OpenWorld Throughout this year's Oracle OpenWorld conference, the company's message has been fairly simple – the database firm is moving to cloud but can offer buyers either on-prem kit, full public cloud, or anything in-between.
It's a tempting pitch for those who are somewhat nervous about diving into the cloud with their systems, and for those existing customers who aren't particularly happy at the prospect of trusting Amazon, Azure, or any other vendor with their mission critical systems. But will it work?
For Oracle the pitch is ideal. The firm was late acknowledging the cloud as a business driver (indeed Ellison was openly contemptuous of the possibility not so many years ago), but has devoted billions in spending to bring its apps and infrastructure onto a cloudy footing.
But by offering itself as a cross-site vendor, Oracle could win on two fronts. Firstly it keeps its on-premises business, which is very profitable. At the same time it can woo the cloud-friendly market with either a public cloud, or with a hybrid approach it calls Oracle Cloud at Customer.
That last option bears some examination. The company says customers get the best of both worlds – the scalability of cloud and the metered pricing that allows quick scale-up and -down of capacity as needed – but keeps the entire thing behind a customer's firewall and reasonably safe.
There are some similarities here with Microsoft's approach to operating systems and applications. Redmond has been selling itself as one of the few companies with experience in both public and private cloud, as well as hybrid systems taking elements of both, and has enjoyed some success with the tactic.
There's no reason to think that Oracle can't do something similar with its customers in the future. Certainly Oracle wants to see it going that way, and has been making some bold (and occasionally misguided) predictions as to how it's going to take the cloud market by storm.
Amazon doesn't need to worry for the moment
So should other cloudy vendors be quaking in their stylish yet affordable boots? Not yet, and maybe not ever.
Larry Ellison and his cohorts have been aiming their guns at Amazon, saying that Oracle wants to challenge Bezos' mob directly and outpace AWS in market share and revenue. One would imagine the reaction from Amazon is, "That's cute, now run along and play with your boats."
On the face of it there's no contest. AWS sales and revenues dwarf those of Oracle, measured in the billions, not Larry's hundreds of millions. Amazon pretty much created the popular cloud market, drew millions of customers in, and shows no sign of losing them.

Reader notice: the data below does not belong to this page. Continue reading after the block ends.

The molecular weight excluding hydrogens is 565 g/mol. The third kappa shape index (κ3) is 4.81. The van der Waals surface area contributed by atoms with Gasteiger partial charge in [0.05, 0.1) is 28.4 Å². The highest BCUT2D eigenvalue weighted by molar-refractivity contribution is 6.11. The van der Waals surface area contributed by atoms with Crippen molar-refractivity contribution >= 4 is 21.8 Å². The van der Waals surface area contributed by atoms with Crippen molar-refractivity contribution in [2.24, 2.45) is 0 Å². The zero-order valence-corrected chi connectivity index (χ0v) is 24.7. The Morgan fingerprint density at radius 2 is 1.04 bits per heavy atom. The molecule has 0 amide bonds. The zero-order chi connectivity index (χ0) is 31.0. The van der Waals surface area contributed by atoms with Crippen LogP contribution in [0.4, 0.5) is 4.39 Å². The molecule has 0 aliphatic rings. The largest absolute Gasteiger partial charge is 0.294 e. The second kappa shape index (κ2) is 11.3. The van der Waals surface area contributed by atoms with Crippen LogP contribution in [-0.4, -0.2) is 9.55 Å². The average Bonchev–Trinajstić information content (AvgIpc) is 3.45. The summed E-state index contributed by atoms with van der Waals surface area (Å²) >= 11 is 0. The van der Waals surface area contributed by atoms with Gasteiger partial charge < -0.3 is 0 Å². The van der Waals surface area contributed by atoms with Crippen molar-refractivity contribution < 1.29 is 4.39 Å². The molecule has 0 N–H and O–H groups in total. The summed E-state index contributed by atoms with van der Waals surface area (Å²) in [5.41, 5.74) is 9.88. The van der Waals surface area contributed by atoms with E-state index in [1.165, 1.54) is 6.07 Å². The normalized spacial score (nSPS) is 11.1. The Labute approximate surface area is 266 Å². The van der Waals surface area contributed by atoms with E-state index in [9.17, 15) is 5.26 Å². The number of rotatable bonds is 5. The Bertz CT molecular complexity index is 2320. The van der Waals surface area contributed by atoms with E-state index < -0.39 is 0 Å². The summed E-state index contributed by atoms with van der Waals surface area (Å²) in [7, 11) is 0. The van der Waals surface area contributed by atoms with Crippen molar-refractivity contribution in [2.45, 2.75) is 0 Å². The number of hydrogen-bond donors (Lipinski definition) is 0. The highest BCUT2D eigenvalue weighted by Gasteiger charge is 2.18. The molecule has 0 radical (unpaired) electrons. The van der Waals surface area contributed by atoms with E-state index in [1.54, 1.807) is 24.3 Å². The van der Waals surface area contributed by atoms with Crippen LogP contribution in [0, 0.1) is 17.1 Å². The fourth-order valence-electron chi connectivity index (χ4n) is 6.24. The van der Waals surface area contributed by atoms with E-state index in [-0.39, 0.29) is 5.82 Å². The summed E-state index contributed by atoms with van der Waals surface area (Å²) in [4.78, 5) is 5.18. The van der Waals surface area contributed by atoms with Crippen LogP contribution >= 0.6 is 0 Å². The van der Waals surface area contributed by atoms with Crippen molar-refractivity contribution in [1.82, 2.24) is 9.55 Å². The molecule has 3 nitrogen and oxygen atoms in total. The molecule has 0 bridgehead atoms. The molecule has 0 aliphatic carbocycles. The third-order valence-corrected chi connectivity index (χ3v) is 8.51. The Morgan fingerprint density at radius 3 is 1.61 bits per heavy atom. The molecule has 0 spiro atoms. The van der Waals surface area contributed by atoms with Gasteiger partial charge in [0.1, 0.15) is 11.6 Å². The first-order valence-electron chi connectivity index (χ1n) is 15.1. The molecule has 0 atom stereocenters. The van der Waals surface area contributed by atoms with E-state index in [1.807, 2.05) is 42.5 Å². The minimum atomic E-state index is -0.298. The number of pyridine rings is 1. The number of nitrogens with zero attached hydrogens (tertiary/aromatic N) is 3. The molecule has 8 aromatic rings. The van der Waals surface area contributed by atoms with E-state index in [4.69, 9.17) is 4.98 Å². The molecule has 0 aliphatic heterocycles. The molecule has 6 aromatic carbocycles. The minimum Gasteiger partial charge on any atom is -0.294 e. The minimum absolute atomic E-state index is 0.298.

Oracle, by contrast, got cloud wrong. Ellison saw the potential out there – but thought it would be a return to client/server and so wasted four years with toys like the network computer. When that didn't work, he eschewed the cloud, only to acknowledge his mistake and then throw lots of money at the problem.
Based on what we've seen this week, the firm has done an excellent job in translating its code base for cloud use, and can certainly offer a reliable service for those wanting a hybrid approach of on-prem kit and public cloud scalability.
Oracle has even taken aim at its rivals on pricing, undercutting AWS for some use cases. But that's a risky strategy – far too many Oracle customers in the past have found themselves facing big bills from the company and may be unwilling to trust the firm again.
In the meantime, Microsoft is cutting into Oracle's turf with DocumentDB, Amazon is sitting pretty, and there are also open source database alternatives that are building in popularity. Oracle is well positioned to keep bringing in big revenues with cloud, and maintain its on-prem business, but it's no danger to the big boys in the short or medium term.
"Amazon has nothing to worry about yet. Blockbuster and Nokia once also had nothing to worry about," blogged Marcel van den Berg, a Microsoft Azure and VMware vSphere expert.
"Many vendors tried to compete with Amazon and Azure. For example VMware did an attempt to become a global infrastructure-as-a-service (IaaS) vendor with vCloud Air. VMware decided to stop further development of the IaaS platform and partner with IBM instead. HP tried public cloud with Helion. They stopped as well. Verizon terminated the Public Cloud offering for IaaS. While the exact reason is not made public, it is safe to assume the service could not be made profitable in an acceptable timeframe.
"Oracle's [second generation IaaS] will have a hard time to become a leader in IaaS for general purpose workloads. It will be next to impossible to catch up with Amazon and Azure on technology and marketshare. More likely Oracle will become a niche player for high performance compute." ®